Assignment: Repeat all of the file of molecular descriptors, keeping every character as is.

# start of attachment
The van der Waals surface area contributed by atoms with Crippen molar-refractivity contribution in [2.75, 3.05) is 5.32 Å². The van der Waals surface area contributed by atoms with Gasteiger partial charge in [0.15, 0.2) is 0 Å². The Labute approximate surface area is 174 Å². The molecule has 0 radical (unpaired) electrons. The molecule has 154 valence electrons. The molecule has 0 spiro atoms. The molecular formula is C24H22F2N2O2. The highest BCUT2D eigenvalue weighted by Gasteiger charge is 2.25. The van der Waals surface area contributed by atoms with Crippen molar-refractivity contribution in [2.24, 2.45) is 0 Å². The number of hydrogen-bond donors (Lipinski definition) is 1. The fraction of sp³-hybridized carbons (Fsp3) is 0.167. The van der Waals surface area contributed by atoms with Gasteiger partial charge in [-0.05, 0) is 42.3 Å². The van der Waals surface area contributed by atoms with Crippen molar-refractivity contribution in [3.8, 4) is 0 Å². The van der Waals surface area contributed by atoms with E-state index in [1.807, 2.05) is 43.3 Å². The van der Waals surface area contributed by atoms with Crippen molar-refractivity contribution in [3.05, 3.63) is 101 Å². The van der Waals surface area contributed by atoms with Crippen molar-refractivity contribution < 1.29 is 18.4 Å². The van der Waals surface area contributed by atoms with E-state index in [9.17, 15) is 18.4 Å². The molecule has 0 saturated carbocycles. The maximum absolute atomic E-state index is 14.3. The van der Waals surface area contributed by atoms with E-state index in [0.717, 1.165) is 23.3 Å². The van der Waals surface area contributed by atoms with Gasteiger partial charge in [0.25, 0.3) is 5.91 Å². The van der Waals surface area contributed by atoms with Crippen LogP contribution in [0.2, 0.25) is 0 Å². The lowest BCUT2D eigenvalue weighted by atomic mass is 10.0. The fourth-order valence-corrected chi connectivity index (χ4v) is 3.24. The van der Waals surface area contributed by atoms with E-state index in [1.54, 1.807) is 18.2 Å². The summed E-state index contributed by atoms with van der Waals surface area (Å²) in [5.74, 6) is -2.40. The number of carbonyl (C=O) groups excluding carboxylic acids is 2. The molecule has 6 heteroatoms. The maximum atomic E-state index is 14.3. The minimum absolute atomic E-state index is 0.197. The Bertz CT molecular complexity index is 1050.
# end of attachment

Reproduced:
The van der Waals surface area contributed by atoms with Crippen molar-refractivity contribution in [2.75, 3.05) is 5.32 Å². The van der Waals surface area contributed by atoms with Gasteiger partial charge in [0.15, 0.2) is 0 Å². The Labute approximate surface area is 174 Å². The molecule has 0 radical (unpaired) electrons. The molecule has 154 valence electrons. The molecule has 0 spiro atoms. The molecular formula is C24H22F2N2O2. The highest BCUT2D eigenvalue weighted by Gasteiger charge is 2.25. The van der Waals surface area contributed by atoms with Crippen molar-refractivity contribution in [2.24, 2.45) is 0 Å². The number of hydrogen-bond donors (Lipinski definition) is 1. The fraction of sp³-hybridized carbons (Fsp3) is 0.167. The van der Waals surface area contributed by atoms with Gasteiger partial charge in [-0.05, 0) is 42.3 Å². The van der Waals surface area contributed by atoms with Crippen molar-refractivity contribution in [3.8, 4) is 0 Å². The van der Waals surface area contributed by atoms with E-state index in [1.807, 2.05) is 43.3 Å². The van der Waals surface area contributed by atoms with Crippen molar-refractivity contribution in [3.05, 3.63) is 101 Å². The van der Waals surface area contributed by atoms with Crippen molar-refractivity contribution < 1.29 is 18.4 Å². The van der Waals surface area contributed by atoms with E-state index in [9.17, 15) is 18.4 Å². The molecule has 0 saturated carbocycles. The maximum absolute atomic E-state index is 14.3. The van der Waals surface area contributed by atoms with E-state index in [0.717, 1.165) is 23.3 Å². The van der Waals surface area contributed by atoms with Gasteiger partial charge in [0.25, 0.3) is 5.91 Å². The van der Waals surface area contributed by atoms with Crippen LogP contribution in [0.2, 0.25) is 0 Å². The lowest BCUT2D eigenvalue weighted by atomic mass is 10.0. The fourth-order valence-corrected chi connectivity index (χ4v) is 3.24. The van der Waals surface area contributed by atoms with E-state index in [1.54, 1.807) is 18.2 Å². The summed E-state index contributed by atoms with van der Waals surface area (Å²) in [5.74, 6) is -2.40. The number of carbonyl (C=O) groups excluding carboxylic acids is 2. The molecule has 6 heteroatoms. The maximum atomic E-state index is 14.3. The minimum absolute atomic E-state index is 0.197. The Bertz CT molecular complexity index is 1050.